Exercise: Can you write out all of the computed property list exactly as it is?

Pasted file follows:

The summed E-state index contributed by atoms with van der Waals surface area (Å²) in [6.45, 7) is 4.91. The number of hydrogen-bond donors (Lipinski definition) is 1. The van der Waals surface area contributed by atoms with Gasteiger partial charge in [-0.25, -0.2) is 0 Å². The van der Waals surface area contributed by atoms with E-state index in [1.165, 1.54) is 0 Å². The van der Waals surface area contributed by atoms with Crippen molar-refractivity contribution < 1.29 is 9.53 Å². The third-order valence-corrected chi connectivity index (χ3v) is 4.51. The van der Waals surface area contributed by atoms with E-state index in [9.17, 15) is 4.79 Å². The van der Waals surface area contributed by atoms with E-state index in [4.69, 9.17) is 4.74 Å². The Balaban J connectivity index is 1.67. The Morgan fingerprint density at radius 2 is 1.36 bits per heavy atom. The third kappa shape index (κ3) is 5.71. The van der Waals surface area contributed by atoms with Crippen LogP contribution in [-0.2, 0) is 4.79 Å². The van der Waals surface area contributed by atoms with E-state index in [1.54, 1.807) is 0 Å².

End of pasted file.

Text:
The summed E-state index contributed by atoms with van der Waals surface area (Å²) in [6.45, 7) is 4.91. The number of hydrogen-bond donors (Lipinski definition) is 1. The van der Waals surface area contributed by atoms with Gasteiger partial charge in [-0.25, -0.2) is 0 Å². The van der Waals surface area contributed by atoms with E-state index in [1.165, 1.54) is 0 Å². The van der Waals surface area contributed by atoms with Crippen molar-refractivity contribution < 1.29 is 9.53 Å². The third-order valence-corrected chi connectivity index (χ3v) is 4.51. The van der Waals surface area contributed by atoms with E-state index in [9.17, 15) is 4.79 Å². The van der Waals surface area contributed by atoms with E-state index in [4.69, 9.17) is 4.74 Å². The Balaban J connectivity index is 1.67. The Morgan fingerprint density at radius 2 is 1.36 bits per heavy atom. The third kappa shape index (κ3) is 5.71. The van der Waals surface area contributed by atoms with Crippen LogP contribution in [-0.2, 0) is 4.79 Å². The van der Waals surface area contributed by atoms with E-state index in [1.54, 1.807) is 0 Å².